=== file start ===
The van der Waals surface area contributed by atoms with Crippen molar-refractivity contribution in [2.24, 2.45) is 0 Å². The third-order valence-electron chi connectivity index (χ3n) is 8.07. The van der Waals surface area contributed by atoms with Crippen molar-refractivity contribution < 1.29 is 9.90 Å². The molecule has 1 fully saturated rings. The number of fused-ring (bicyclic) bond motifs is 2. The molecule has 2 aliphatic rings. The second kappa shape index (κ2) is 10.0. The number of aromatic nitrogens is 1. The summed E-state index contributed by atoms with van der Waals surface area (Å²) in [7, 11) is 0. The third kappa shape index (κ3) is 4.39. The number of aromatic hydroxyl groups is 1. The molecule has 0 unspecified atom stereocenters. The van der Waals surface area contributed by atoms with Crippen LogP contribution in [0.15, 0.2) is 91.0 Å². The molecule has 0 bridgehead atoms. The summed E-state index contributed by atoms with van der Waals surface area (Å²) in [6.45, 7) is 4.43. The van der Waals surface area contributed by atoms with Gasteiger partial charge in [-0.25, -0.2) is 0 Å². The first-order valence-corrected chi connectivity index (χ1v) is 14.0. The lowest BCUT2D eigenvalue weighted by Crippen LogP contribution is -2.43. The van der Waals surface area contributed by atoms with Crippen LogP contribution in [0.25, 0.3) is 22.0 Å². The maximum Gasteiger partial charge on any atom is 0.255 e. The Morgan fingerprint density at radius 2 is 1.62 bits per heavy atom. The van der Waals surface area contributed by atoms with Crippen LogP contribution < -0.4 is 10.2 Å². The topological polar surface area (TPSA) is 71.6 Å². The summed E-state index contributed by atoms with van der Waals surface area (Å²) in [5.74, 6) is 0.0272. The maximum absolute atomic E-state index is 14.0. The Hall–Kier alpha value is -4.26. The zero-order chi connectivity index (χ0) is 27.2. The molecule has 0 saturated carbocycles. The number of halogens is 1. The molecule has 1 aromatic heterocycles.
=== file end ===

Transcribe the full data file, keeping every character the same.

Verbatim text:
The van der Waals surface area contributed by atoms with Crippen molar-refractivity contribution in [2.24, 2.45) is 0 Å². The third-order valence-electron chi connectivity index (χ3n) is 8.07. The van der Waals surface area contributed by atoms with Crippen molar-refractivity contribution < 1.29 is 9.90 Å². The molecule has 1 fully saturated rings. The number of fused-ring (bicyclic) bond motifs is 2. The molecule has 2 aliphatic rings. The second kappa shape index (κ2) is 10.0. The number of aromatic nitrogens is 1. The summed E-state index contributed by atoms with van der Waals surface area (Å²) in [7, 11) is 0. The third kappa shape index (κ3) is 4.39. The number of aromatic hydroxyl groups is 1. The molecule has 0 unspecified atom stereocenters. The van der Waals surface area contributed by atoms with Crippen LogP contribution in [0.15, 0.2) is 91.0 Å². The molecule has 0 bridgehead atoms. The summed E-state index contributed by atoms with van der Waals surface area (Å²) in [6.45, 7) is 4.43. The van der Waals surface area contributed by atoms with Gasteiger partial charge in [-0.25, -0.2) is 0 Å². The first-order valence-corrected chi connectivity index (χ1v) is 14.0. The lowest BCUT2D eigenvalue weighted by Crippen LogP contribution is -2.43. The van der Waals surface area contributed by atoms with Crippen LogP contribution in [0.25, 0.3) is 22.0 Å². The maximum Gasteiger partial charge on any atom is 0.255 e. The Morgan fingerprint density at radius 2 is 1.62 bits per heavy atom. The van der Waals surface area contributed by atoms with Crippen LogP contribution < -0.4 is 10.2 Å². The topological polar surface area (TPSA) is 71.6 Å². The summed E-state index contributed by atoms with van der Waals surface area (Å²) in [5.74, 6) is 0.0272. The maximum absolute atomic E-state index is 14.0. The Hall–Kier alpha value is -4.26. The zero-order chi connectivity index (χ0) is 27.2. The molecule has 0 saturated carbocycles. The number of halogens is 1. The molecule has 1 aromatic heterocycles.